The Pyrenees and Cantabrian resorts got the snow that we forecast last week. Although they saw nothing like the depths reported in the French Alps, it was nevertheless very welcome because it had been so dry for so long - something like 15cm of snow fell in Andorra, more to the west. Current models predict a low latitude Atlantic depression next week will run up along the Portuguese coast next week. Although the wind will tend south over Spain, the airmass is quite cold and we should see some mid-week snow from this system on nearby mountains like Serra da Estrela in Portugal and the Cantabrian Mountains too. It should be sufficient to get places like San-Isidro open. SSE winds, squeezed between this low and the European anticyclone blowing off the Mediterranean may also bring further snow to the Pyrenees - more especially to the eastern resorts; places like Masella in Spain.

The Scottish season spluttered to life a couple of weeks ago and since then the lifts have occasionally been running at Cairngorm but yesterday they were again closed because of high winds which have whipped away a lot of the snow here and almost all of the cover from nearby Lecht. The Ptarmigan bowl should have sufficient cover to allow skiing again once the wind subsides but overall it's not a good forecast for Scottish resorts because it is on the wrong side of the European anticyclone which means it is currently picking up mild SW Atlantic air. It's above freezing with severe gales on Thursday afternoon - especially in the west. This is something that might come as a surprise to people from England where it is mostly cold and frosty. As the high shifts towards Britain, we should at least sea both the wind and freezing level fall next week but any surviving snow may turn icy in these conditions. Apart from a few flurries off the N Sea, no substantial snow is forecast during the next seven days but a chance of better conditions in time for Christmas. Following a successful purchase today from Invocas, Glencoe is open for business and awaiting suitable ski conditions. We wish them the very best of luck - on a good day, Glencoe offers the best skiing in the British Isles and it is heartening to hear that it will be business as usual in 2008.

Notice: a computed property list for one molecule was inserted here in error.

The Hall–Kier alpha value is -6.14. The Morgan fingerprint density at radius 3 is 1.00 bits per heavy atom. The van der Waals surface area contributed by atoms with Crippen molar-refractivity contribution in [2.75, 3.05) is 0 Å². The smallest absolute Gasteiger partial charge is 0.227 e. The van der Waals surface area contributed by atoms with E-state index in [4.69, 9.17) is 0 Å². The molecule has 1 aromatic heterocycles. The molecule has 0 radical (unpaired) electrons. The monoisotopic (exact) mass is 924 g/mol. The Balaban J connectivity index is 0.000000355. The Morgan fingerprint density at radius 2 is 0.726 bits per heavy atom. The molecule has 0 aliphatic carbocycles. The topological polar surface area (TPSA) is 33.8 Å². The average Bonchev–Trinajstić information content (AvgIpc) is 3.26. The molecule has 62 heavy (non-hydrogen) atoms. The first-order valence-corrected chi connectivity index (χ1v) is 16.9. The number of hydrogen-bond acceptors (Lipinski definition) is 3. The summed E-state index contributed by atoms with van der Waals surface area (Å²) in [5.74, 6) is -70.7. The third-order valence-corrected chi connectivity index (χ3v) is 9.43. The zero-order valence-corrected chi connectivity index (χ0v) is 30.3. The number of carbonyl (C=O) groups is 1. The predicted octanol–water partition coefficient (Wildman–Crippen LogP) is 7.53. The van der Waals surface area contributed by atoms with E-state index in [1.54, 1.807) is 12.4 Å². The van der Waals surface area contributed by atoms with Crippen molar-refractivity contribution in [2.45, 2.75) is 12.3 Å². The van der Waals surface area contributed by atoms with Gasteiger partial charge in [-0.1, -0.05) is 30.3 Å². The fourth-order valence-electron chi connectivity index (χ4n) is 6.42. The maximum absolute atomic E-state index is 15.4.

We mentioned the prospect of cold and dry air edging in from the SE and that is just what happened. It was initially good news but after a few days it has left the pistes quite hard. The mild SW flow will clip northern Norway at first, but otherwise a predominantly cold and dry prospect for at least a week.

Eastern Europe